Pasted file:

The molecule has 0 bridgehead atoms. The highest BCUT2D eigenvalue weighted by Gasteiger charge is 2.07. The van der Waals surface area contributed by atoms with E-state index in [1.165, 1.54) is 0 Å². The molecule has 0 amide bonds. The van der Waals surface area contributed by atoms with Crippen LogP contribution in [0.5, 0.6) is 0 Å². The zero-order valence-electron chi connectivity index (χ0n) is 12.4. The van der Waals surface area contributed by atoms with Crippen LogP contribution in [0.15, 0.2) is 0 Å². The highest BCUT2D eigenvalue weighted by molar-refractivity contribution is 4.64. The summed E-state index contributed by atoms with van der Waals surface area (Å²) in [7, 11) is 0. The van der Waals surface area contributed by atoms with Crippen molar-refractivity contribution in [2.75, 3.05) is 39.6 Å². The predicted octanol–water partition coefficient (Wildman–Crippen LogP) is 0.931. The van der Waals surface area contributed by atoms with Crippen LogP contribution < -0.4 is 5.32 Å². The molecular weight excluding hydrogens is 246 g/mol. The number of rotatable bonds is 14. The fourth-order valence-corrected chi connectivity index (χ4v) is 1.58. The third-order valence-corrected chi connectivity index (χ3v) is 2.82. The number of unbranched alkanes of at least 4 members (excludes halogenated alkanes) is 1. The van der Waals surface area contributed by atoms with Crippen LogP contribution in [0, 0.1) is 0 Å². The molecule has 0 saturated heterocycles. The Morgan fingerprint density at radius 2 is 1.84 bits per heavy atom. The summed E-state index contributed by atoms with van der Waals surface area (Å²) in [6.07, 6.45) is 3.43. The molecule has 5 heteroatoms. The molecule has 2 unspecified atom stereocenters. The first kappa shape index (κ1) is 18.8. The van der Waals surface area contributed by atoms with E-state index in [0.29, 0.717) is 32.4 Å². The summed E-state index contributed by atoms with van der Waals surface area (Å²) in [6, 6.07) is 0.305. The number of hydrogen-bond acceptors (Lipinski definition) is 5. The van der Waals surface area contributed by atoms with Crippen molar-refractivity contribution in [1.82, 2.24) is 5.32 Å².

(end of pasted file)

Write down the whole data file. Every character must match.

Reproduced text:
The molecule has 0 bridgehead atoms. The highest BCUT2D eigenvalue weighted by Gasteiger charge is 2.07. The van der Waals surface area contributed by atoms with E-state index in [1.165, 1.54) is 0 Å². The molecule has 0 amide bonds. The van der Waals surface area contributed by atoms with Crippen LogP contribution in [0.5, 0.6) is 0 Å². The zero-order valence-electron chi connectivity index (χ0n) is 12.4. The van der Waals surface area contributed by atoms with Crippen LogP contribution in [0.15, 0.2) is 0 Å². The highest BCUT2D eigenvalue weighted by molar-refractivity contribution is 4.64. The summed E-state index contributed by atoms with van der Waals surface area (Å²) in [7, 11) is 0. The van der Waals surface area contributed by atoms with Crippen molar-refractivity contribution in [2.75, 3.05) is 39.6 Å². The predicted octanol–water partition coefficient (Wildman–Crippen LogP) is 0.931. The van der Waals surface area contributed by atoms with Crippen LogP contribution < -0.4 is 5.32 Å². The molecular weight excluding hydrogens is 246 g/mol. The number of rotatable bonds is 14. The fourth-order valence-corrected chi connectivity index (χ4v) is 1.58. The third-order valence-corrected chi connectivity index (χ3v) is 2.82. The number of unbranched alkanes of at least 4 members (excludes halogenated alkanes) is 1. The van der Waals surface area contributed by atoms with Crippen LogP contribution in [0, 0.1) is 0 Å². The molecule has 0 saturated heterocycles. The Morgan fingerprint density at radius 2 is 1.84 bits per heavy atom. The summed E-state index contributed by atoms with van der Waals surface area (Å²) in [6.07, 6.45) is 3.43. The molecule has 5 heteroatoms. The molecule has 2 unspecified atom stereocenters. The first kappa shape index (κ1) is 18.8. The van der Waals surface area contributed by atoms with E-state index in [0.29, 0.717) is 32.4 Å². The summed E-state index contributed by atoms with van der Waals surface area (Å²) in [6, 6.07) is 0.305. The number of hydrogen-bond acceptors (Lipinski definition) is 5. The van der Waals surface area contributed by atoms with Crippen molar-refractivity contribution in [1.82, 2.24) is 5.32 Å².